Bruno's case was also handled by the Inquisition with care as to the actual crimes, that is why the investigation took 8 years. The main problem was the fact that Bruno didn't know when to shut up and made a mistake of taking a jealous and vindictive man for patron, landing him in Rome's prison after nearly 20 years of speaking about his theories - mostly out of the Church's reach. Had he left the Church, Dominican Order and his vows, nothing would happen. Church, therefore, could not let it go, and he was condemned by Inquisition as a heretic. Again, normally it would not be a stake issue, but for him being officially part of the clergy, speaking agains the authority of the Church, making it political and public issue. That is why it is more accurate to say he was executed for treason, rather than for free thinking and free speaking. It is true, his multi-world theory is there, i. the trial documentation (whatever little was left), but there is no word about them in the sentencing.

So, since he was a heretic and a traitor, he was executed. It is tragic, but it must be viewed in proper context of that era. And as such, it was nothing special - there were a lot of people executed for treason around that time... Charles I of England, just off the top of my head.

Though I am sure that, for example, if tomorrow someone would publish evidence that Donald Trump was a paid spy for Russia or China, there would be quite a lot of people happy to flip the switch for electric chair he would be sentenced to. Same difference.

  • Great answer, I'll always support the assertion that Galileo was a jerk. Futhermore, I think the person who successfully converts the life of Kepler to musical theatre will be the next Lin Manuel Miranda; assuming we needed another. "The Harmony of Worlds", a witch mother, a mentor with a silver nose, courtly tights and a villainous barber - practically writes itself.
    – Peter Turner
    May 26, 2022 at 22:06

Page 127 of For the Glory of God by Rodney Stark, not a Catholic, clarifies this.

From my investigation, the Catholic Encyclopedia (1907?) article Giordano Bruno is much closer to the mark:

Thus, his system of thought is an incoherent materialistic pantheism. God and the world are one; matter and spirit, body and soul, are two phases of the same substance; the universe is infinite; beyond the visible world there is an infinity of other worlds, each of which is inhabited; this terrestrial globe has a soul; in fact, each and every part of it, mineral as well as plant and animal, is animated; all matter is made up of the same elements (no distinction between terrestrial and celestial matter); all souls are akin (transmigration is, therefore, not impossible). This unitary point of view is Bruno's justification of "natural magic." No doubt, the attempt to establish a scientific continuity among all the phenomena of nature is an important manifestation of the modern spirit, and interesting, especially on account of its appearance at the moment when the medieval point of view was being abandoned. And one can readily understand how Bruno's effort to establish a unitary concept of nature commanded the admiration of such men as Spinoza, Jacobi, and Hegel. On the other hand, the exaggerations, the limitations, and the positive errors of his scientific system; his intolerance of even those who were working for the reforms to which he was devoted; the false analogies, fantastic allegories, and sophistical reasonings into which his emotional fervour often betrayed him have justified, in the eyes of many, Bayle's characterization of him as "the knight-errant of philosophy." His attitude of mind towards religious truth was that of a rationalist. Personally, he failed to feel any of the vital significance of Christianity as a religious system. It was not a Roman Inquisitor, but a Protestant divine, who said of him that he was "a man of great capacity, with infinite knowledge, but not a trace of religion."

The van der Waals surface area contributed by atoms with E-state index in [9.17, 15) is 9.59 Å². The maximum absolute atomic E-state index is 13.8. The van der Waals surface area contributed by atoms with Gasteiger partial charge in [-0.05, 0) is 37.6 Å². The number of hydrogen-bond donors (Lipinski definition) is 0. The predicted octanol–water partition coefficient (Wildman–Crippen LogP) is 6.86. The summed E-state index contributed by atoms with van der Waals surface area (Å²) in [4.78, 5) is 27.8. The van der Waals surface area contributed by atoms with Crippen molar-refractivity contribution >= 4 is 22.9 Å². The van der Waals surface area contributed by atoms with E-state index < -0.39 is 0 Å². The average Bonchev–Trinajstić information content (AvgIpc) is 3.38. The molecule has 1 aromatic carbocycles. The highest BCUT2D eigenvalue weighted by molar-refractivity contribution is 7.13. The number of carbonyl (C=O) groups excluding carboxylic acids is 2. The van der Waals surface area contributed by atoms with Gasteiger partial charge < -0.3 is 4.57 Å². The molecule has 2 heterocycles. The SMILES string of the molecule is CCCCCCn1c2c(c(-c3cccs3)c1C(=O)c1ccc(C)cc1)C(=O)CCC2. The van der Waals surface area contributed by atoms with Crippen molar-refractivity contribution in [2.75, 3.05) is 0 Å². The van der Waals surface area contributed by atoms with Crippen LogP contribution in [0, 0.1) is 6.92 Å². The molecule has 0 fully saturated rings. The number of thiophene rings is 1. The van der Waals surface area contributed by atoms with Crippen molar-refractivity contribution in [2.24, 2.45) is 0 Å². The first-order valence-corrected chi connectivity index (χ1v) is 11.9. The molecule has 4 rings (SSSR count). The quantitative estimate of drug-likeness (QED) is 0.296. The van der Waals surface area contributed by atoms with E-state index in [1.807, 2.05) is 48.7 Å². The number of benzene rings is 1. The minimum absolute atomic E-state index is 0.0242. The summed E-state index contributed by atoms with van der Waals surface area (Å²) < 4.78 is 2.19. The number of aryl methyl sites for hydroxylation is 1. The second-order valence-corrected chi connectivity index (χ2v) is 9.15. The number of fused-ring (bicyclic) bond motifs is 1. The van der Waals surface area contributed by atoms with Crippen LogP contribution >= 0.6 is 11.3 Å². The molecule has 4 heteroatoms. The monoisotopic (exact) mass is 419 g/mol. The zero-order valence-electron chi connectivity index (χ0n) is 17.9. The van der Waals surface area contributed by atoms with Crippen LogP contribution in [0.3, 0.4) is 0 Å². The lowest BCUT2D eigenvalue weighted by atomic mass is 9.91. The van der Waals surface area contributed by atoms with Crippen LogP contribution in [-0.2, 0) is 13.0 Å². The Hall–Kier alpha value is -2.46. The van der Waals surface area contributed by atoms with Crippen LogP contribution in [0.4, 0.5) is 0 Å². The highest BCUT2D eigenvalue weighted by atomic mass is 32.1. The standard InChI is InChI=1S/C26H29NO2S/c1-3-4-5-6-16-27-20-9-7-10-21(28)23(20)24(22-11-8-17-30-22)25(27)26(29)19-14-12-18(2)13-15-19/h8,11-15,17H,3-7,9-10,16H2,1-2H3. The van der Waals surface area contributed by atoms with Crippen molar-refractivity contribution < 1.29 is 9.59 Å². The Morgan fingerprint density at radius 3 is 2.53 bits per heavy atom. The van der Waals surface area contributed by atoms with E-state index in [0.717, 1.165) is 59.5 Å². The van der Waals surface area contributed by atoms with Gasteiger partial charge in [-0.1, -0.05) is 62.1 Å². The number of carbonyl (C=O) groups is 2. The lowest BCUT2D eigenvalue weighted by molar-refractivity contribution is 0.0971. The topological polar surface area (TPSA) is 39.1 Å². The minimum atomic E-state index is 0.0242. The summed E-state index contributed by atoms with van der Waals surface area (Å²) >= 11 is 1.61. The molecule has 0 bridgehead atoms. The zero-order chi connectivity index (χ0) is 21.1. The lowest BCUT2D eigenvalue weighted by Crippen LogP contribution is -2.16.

• Please indent your quote with ">" and include the source of your quote. Oct 3, 2022 at 17:37